Then we leave and everyone gets buckled up and I take a step out of the car to regain my composure.  And as I’m pacing through the parking lot with my hands flying around, the conversation between God and me went about like this:

“Nope.  Nope nope nope nope.  Not gonna happen.  We had a deal.  I don’t do anything with the word “nit”, “mite” or “infestation” in it.  You know this.  Strep?  Bring it.  Flu?  I got that.  Stomach bug?  In my sleep.  Three year old who breaks her foot weeks before she serves as flower girl in a wedding and is stuck in an ugly black boot? Easy peasy lemon squeezie.  Scabies??? Not taking that one. You broke our deal.”

So we head home and face the music.  We treat, we wash, we dry, we bag up and then we wash some more.  18 loads over 3 days to be exact.  And we got rid of those little buggers.  And Molly’s skin started to clear.  Until it didn’t.  And then we said hello to a secondary bacterial infection of impetigo.

In addition to our week of the Battle of the Cooties…our living room TV broke, dishwasher broke, iron broke (as a drapery seamstress, an iron is pretty necessary), daughter #2 starts with fever which turns out to be Flu B (does the B stand for Bahahahaha?) coupled with a flaming ear infection, husband unexpectedly has to go out of town 11 hours away five minutes after the flu swab turned up positive along with our usual week of extracurricular madness.  So that is what brought us to the point where I stood contagious of woe-is-me-itis.

So what do we do when we become infected?  We pay a repair man $238 to fix the dishwasher because in a house of five people who insist on eating every day but yet who also own ipads and iphones, momma gets her dishwasher fixed and the TV waits.  We get more medicine for sick children but we also beef up our supplement stash to help kick this latest bug to the curb.  We text like a mad woman lining up rides for daughter #1 and we cancel drapery installation appointments until further notice.  Because by this point, what is the point of anything else?  What is the point of shaking our fist and saying ok that’s enough.  Because we don’t get to decide that.  He decides when enough is enough for this round.  I personally thought we had hit enough when the darn eczema wouldn’t clear.   But then when we hit the part where we are laughing uncontrollably when the husband tells us he’s leaving town for a few days we realize that we can take way more than we thought we could.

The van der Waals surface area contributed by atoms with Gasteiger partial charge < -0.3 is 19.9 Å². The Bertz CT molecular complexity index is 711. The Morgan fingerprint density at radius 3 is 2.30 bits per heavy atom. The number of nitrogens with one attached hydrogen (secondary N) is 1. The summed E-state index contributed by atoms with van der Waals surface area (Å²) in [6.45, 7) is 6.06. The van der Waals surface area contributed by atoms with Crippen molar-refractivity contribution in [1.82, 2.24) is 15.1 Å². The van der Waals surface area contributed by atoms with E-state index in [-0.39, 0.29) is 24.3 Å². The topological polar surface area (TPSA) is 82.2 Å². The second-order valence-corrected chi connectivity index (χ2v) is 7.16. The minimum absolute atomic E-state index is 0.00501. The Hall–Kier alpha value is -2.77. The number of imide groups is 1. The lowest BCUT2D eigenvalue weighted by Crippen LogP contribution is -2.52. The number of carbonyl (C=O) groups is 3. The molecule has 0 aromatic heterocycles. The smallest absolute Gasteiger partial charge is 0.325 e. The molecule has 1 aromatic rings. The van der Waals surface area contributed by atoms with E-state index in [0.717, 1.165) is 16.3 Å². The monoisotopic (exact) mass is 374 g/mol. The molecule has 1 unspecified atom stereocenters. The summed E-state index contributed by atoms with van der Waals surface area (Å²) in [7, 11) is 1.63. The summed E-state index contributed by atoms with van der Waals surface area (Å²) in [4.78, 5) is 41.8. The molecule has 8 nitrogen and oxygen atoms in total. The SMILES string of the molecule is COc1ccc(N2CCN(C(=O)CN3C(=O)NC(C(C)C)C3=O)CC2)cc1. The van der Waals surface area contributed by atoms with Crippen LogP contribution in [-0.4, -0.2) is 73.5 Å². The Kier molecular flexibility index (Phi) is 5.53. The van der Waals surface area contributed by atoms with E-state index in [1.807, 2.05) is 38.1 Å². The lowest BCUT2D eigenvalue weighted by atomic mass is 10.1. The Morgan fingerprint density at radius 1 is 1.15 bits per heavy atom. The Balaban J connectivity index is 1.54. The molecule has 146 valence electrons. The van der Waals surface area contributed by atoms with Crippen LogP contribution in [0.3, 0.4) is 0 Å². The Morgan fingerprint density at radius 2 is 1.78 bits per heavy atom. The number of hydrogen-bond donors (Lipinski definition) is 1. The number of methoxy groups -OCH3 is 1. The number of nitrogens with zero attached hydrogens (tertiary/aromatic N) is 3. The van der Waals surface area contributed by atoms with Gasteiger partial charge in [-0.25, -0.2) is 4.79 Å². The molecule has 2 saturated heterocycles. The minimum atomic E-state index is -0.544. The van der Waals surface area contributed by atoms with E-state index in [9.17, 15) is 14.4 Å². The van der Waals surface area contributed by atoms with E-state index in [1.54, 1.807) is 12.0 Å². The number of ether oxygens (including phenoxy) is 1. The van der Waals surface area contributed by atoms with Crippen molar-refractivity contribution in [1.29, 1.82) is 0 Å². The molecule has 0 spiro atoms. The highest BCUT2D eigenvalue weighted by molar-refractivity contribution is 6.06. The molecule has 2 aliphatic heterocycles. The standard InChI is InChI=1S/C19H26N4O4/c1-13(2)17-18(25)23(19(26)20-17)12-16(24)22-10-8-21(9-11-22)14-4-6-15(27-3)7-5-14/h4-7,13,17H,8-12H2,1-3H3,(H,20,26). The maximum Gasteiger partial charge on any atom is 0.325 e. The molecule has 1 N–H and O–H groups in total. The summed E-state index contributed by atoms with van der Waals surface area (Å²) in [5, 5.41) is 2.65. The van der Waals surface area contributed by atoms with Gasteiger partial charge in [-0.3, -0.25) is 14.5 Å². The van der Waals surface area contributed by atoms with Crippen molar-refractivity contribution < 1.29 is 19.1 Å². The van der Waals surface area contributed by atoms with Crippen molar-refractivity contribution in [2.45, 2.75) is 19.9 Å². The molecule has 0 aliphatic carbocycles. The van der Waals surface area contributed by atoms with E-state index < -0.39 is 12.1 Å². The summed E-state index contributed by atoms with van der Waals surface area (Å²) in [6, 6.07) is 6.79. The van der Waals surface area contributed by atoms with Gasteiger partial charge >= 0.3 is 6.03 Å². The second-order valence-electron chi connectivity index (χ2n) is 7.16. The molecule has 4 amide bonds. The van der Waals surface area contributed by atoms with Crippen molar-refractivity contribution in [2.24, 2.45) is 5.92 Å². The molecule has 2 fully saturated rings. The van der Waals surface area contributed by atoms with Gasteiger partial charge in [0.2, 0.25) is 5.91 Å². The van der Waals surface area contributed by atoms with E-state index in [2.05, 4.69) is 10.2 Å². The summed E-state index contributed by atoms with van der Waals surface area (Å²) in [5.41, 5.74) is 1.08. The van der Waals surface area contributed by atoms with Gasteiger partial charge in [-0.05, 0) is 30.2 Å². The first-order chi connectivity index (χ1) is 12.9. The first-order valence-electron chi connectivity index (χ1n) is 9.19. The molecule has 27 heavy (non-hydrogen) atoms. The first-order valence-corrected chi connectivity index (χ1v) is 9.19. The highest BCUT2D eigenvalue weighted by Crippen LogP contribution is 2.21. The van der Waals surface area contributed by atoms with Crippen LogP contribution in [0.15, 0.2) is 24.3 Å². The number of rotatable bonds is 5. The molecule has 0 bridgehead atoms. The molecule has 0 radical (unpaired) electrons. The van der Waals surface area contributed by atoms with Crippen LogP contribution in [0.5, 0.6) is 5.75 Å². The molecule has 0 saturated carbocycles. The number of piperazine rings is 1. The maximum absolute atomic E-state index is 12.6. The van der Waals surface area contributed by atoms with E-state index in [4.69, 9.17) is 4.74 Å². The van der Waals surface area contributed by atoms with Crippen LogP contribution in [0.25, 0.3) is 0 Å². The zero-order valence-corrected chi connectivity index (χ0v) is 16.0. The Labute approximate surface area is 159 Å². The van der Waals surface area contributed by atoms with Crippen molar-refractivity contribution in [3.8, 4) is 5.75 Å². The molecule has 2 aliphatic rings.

Way.  More.  Because after writing that last paragraph daughter #2 (flu girl) started with the vomiting.  Juice and all of her meds laying right there on Momma’s sheets.  After spiking a fever of 103.7 in combination with not being able to keep anything down sent me on a wild goose chase in search of a pharmacy that could compound ibuprofen into a topical gel.  Of which I found none.  So after an epsom salt soak, essential oils on her feet and a whole lot of prayers, we were fever free by morning.  The rise of the sun also brought more vomiting, more washing, a puddle of water under the washing machine and then came the slow and steady achy, nauseating wave throughout my body that throbbed flu.  Aaaaaaaaand that’s when I broke.  So I just stood there with finger pointed to the sky like any rational Christian mother and said….

 “NO! You and me have GOT to get on the same page here! And I think it would just be best if You got on my page.”

That’s when this Catholic momma got out the holy water and blessed every inch of concrete, wood, sheetrock, and stainless steel along with every finger, toe, strand of hair and eyelash.  (To my non Catholic friends, the power is not in the water but in the prayers accompanying it and the faith to say them.)  And just as precaution I took Advil and vitamin C and went to bed shortly thereafter.   Then the sun came up and with it a new day and a refreshed momma.  Along with a broken garbage disposal.